Barron’s assuaged our fears about junk bonds. “High yield is likely to be relatively safe and offer decent yields for the next year or two.” A year or two? And then what? Ah… “But risks loom as the credit cycle stretches out and the long-expected rise in rates materializes.”
Everyone gets out in time. That’s the idea. Everyone, all at once. With no buyers at the other end because everyone is getting out, rather than in. But Barron’s was right, even if the timing doesn’t work out: whatever mayhem awaits us in the future, at the moment we’re having fun.
Possibly the most fun ever:
Charter Communications’ offer to buy the much larger Time Warner Cable for a red-hot $78.7 billion comes on top of its previously announced but now amended deal to buy Bright House Networks for $10.4 billion. But that deal suddenly requires an additional $2 billion in debt, as Charter disclosed in an SEC filing. In order to pull both deals off, Charter would likely have to issue over $25 billion in new debt.
Charter has already lined up some of its ducks in a row. This is the greatest credit bubble in history, and money for deals is sloshing through the system in utter abundance. According to Bloomberg, Bank of America, Credit Suisse, Goldman Sachs, and UBS have committed to provide $31 billion to fund the purchase.
Thing is, Charter is junk-rated. Moody’s rates it Ba3 – three levels below investment grade. And these two deals would turn Charter into one of the largest junk-debt issuers ever, or possibly, when it’s all said and done, the largest one.
The largest-ever junk-debt deal so far was the leveraged buyout of TXU, the biggest electric utility in Texas, masterminded by KKR, TPG Capital, and Goldman Sachs, at the very tippy top of the prior bubble in October 2007. The “smart money” made a bet: TXU, which relied heavily on coal-fired power generation, would gain a competitive advantage over the gas-fired power plants of its competitors as the price of natural gas would soar because the US would run out of gas and would have to import much of it as LNG at high international prices.
But as the US fracking boom took off, the price of natural gas crashed, the hoped-for cost advantage of coal over gas disappeared, and the mountain of junk-rated debt crushed TXU. In April a year ago, Energy Future Holdings, as TXU has been renamed, declared bankruptcy “to create a sustainable capital structure to better support our high-performing operations.”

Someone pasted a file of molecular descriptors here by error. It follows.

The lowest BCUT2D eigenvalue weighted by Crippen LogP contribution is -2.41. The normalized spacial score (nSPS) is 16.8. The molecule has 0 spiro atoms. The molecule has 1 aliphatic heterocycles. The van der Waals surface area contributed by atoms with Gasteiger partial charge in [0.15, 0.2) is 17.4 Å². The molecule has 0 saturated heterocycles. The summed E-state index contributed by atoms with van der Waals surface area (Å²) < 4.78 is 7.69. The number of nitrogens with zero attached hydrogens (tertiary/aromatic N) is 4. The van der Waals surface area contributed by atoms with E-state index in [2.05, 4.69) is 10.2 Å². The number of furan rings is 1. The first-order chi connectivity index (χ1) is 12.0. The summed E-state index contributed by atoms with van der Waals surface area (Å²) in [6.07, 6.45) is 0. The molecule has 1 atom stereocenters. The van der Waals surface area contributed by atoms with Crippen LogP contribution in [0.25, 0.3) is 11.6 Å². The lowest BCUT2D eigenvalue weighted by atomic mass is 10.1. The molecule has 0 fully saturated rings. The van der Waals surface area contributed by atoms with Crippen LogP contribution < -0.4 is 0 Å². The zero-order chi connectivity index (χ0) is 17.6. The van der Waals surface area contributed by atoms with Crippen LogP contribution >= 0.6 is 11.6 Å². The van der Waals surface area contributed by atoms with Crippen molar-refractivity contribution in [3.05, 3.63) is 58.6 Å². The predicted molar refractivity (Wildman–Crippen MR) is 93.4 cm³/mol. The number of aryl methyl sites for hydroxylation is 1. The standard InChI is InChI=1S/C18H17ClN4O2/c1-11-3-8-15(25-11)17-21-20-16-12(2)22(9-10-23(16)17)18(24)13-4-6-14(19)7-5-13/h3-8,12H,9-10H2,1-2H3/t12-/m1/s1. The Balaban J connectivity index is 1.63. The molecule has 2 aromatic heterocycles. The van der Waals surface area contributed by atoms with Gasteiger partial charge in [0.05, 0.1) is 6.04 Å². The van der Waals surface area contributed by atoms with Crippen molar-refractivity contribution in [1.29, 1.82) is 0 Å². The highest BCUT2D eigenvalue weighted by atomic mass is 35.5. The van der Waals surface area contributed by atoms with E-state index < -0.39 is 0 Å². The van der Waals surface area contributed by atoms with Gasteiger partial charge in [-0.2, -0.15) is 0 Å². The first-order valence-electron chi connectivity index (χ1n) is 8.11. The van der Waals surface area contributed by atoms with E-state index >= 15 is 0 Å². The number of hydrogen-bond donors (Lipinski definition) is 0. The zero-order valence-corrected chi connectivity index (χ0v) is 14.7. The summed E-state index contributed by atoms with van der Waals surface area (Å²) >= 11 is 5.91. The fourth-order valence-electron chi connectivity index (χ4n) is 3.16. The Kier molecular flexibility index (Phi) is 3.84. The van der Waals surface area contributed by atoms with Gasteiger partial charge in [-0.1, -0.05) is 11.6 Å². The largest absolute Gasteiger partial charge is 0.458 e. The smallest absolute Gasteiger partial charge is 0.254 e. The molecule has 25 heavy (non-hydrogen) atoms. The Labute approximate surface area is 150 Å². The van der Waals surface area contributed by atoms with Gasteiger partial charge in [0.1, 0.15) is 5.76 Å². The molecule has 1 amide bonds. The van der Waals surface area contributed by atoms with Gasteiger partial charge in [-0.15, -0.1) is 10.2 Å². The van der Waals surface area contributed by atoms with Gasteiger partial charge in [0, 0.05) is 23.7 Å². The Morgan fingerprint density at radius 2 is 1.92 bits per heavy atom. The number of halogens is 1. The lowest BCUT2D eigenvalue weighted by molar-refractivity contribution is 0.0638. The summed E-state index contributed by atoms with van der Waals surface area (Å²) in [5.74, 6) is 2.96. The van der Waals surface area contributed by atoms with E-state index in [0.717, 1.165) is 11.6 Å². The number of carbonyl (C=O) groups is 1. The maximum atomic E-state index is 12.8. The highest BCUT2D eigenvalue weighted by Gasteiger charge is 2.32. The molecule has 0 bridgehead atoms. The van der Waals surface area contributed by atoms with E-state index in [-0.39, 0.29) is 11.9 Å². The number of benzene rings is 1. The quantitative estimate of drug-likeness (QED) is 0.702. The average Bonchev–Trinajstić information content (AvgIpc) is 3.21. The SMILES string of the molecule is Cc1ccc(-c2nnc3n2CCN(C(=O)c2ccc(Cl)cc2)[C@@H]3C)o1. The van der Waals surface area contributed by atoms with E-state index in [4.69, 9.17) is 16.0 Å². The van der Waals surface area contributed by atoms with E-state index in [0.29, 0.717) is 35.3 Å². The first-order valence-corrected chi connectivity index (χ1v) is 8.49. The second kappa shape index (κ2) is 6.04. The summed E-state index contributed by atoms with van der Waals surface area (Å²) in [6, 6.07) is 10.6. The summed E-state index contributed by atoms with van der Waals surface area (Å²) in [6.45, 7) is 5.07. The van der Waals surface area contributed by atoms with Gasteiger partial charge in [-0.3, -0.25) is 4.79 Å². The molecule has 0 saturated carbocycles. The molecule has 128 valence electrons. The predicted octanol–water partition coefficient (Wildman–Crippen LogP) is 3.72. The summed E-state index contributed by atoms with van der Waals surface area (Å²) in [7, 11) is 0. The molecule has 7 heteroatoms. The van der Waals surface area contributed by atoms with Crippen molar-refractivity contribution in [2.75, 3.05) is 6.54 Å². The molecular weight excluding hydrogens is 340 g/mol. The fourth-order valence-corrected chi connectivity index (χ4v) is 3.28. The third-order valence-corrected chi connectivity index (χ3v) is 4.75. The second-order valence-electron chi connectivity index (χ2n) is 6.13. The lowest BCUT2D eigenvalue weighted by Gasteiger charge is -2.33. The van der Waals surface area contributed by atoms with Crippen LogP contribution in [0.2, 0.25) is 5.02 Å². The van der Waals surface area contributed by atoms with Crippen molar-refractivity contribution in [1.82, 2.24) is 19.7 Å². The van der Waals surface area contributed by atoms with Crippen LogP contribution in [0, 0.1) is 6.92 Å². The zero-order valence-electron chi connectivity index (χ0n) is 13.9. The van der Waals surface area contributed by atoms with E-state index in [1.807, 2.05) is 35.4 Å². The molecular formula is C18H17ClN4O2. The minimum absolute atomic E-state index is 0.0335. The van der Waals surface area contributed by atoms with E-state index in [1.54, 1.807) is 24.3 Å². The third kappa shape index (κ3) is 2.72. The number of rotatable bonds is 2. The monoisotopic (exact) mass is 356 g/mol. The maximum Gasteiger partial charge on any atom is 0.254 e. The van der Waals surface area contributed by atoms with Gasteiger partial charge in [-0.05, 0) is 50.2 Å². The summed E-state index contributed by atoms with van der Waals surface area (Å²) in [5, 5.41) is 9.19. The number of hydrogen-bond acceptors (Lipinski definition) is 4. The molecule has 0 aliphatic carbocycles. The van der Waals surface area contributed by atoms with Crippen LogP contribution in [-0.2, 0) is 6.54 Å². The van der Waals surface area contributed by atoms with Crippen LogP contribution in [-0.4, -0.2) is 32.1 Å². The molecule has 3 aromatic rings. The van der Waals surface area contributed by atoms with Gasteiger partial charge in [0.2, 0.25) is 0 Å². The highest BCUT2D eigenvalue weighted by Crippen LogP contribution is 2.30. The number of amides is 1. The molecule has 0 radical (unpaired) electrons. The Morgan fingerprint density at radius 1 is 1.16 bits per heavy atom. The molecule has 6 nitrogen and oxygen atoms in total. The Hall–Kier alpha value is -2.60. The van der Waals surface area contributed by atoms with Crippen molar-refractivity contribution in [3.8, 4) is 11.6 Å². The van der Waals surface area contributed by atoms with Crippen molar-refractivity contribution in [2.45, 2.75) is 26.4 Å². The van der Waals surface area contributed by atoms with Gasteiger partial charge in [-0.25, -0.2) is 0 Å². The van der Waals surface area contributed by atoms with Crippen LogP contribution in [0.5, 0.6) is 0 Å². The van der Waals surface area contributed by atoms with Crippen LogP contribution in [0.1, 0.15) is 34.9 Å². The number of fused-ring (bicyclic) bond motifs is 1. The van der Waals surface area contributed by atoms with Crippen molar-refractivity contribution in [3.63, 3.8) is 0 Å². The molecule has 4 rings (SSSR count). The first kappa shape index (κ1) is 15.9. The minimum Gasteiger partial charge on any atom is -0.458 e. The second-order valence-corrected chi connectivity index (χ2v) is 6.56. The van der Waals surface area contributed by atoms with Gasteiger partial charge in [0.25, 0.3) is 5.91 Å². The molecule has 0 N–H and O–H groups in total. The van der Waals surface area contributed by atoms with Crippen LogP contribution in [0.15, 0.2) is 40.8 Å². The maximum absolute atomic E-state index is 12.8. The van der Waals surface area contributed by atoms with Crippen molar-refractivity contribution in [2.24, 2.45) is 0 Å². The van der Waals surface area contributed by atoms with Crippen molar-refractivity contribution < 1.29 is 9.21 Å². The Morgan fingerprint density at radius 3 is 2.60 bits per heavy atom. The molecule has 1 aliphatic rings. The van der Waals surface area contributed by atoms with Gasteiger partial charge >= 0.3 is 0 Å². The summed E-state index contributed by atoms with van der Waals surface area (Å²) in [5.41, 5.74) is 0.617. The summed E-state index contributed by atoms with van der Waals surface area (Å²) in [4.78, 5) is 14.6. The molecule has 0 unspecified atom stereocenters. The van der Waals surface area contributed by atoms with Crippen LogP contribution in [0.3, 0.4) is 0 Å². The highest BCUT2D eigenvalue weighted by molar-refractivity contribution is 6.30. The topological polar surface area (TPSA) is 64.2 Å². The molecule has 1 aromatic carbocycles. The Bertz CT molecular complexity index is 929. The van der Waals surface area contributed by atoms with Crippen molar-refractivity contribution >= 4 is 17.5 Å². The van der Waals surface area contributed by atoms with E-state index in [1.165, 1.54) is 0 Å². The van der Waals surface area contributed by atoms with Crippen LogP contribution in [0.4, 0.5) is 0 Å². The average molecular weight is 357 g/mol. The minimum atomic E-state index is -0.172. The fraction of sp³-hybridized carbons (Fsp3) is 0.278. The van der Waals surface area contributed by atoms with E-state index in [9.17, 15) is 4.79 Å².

Below-investment-grade debt is called “junk” for a reason. If the hoped-for synergies and pricing bets and imaginary growth trajectories don’t pan out in these deals – and they rarely if ever do – then all heck breaks lose down the road. But not now. TXU’s road to bankruptcy took seven years.
These glorious junk-rated mega deals are only possible in full-blown credit bubbles. As they say in banking: bad deals are made in good times.
So Charter is joining good company of mega junk-debt issuers. Charter’s bet is that these acquisitions will almost quadruple its number of cable subscribers who will then take care of the mountain of debt, and it’s hoping that cable-cutting doesn’t become a national passion.
TWC, which Moody’s rates at the lower end of investment grade, already has $23 billion in gross debt. But since it is being acquired by a junk-rated company with much more leverage, Moody’s put TWC’s debt on review for a downgrade:
The review for downgrade reflects its intention to merge with a lower-rated and more leveraged entity, which given the financing plans which include a significant debt component, will lead to deterioration in the newly combined TWC, Charter and Bright House’s balance sheet strength and credit metrics to a level not consistent with a family investment grade rating.
We estimate that the deal could leave the combined entity with a debt burden (gross unadjusted debt) in excess of $60 billion and pro-forma debt-to-EBITDA (incorporating Moody’s standard adjustments) of approximately 4.5x, compared to TWC’s current outstanding gross debt of $23 billion and adjusted leverage of 3.0x.
Charter granted existing TWC bondholders security, thereby increasing the proportion of secured debt in the capital structure. Which made Moody’s nervous. It now “anticipates that the review will result in a multi-notch downgrade of TWC’s long-term debt ratings below investment grade status.” A downgrade to junk.
Standard & Poor’s also placed TWC’s senior unsecured debt on CreditWatch with negative implications.
And here, according to Bloomberg, is what happened next:
Time Warner’s bonds jumped by the most in more than a year after Charter announced its plan to purchase the company. Time Warner’s $1.25 billion of 4.5 percent notes coming due in September 2042 gained 9.5 cents to 88.3 cents on the dollar to yield 5.5 percent…. Its $1.5 billion of 7.3 percent bonds maturing in July 2038 posted the biggest gain, with a 11.7 cent increase to 114.3 cents….
Let the good times roll. All asset prices will rise forever. Money is still nearly free. Be happy, don’t worry. Thank you halleluiah, Fed, for these wondrous times. The apocalypse has to wait.
Alas, the good times have been rolling for a very long time, and many promises to pay are now unsustainable. This is where the vast US municipal bond market gets very messy. Read… Schwab Warns on Munis, those “Affected by Pensions” Are Toxic